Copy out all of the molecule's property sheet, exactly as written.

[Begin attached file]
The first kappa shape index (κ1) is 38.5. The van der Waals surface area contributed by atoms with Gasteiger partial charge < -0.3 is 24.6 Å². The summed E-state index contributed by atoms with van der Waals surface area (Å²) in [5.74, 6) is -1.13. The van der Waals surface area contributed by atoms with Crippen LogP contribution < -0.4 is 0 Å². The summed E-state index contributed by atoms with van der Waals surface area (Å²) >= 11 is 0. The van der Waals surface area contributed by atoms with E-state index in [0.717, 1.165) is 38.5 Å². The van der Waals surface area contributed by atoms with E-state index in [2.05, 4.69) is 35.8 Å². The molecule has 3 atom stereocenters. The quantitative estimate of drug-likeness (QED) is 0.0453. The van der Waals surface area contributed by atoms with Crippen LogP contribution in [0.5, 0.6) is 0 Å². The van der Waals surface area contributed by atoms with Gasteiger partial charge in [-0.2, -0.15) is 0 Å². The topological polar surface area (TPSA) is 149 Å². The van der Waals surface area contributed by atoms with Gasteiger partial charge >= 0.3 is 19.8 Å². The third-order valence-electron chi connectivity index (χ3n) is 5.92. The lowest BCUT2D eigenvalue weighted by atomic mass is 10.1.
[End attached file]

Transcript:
The first kappa shape index (κ1) is 38.5. The van der Waals surface area contributed by atoms with Gasteiger partial charge < -0.3 is 24.6 Å². The summed E-state index contributed by atoms with van der Waals surface area (Å²) in [5.74, 6) is -1.13. The van der Waals surface area contributed by atoms with Crippen LogP contribution < -0.4 is 0 Å². The summed E-state index contributed by atoms with van der Waals surface area (Å²) >= 11 is 0. The van der Waals surface area contributed by atoms with E-state index in [0.717, 1.165) is 38.5 Å². The van der Waals surface area contributed by atoms with E-state index in [2.05, 4.69) is 35.8 Å². The molecule has 3 atom stereocenters. The quantitative estimate of drug-likeness (QED) is 0.0453. The van der Waals surface area contributed by atoms with Crippen LogP contribution in [0.5, 0.6) is 0 Å². The van der Waals surface area contributed by atoms with Gasteiger partial charge in [-0.2, -0.15) is 0 Å². The topological polar surface area (TPSA) is 149 Å². The van der Waals surface area contributed by atoms with Gasteiger partial charge >= 0.3 is 19.8 Å². The third-order valence-electron chi connectivity index (χ3n) is 5.92. The lowest BCUT2D eigenvalue weighted by atomic mass is 10.1.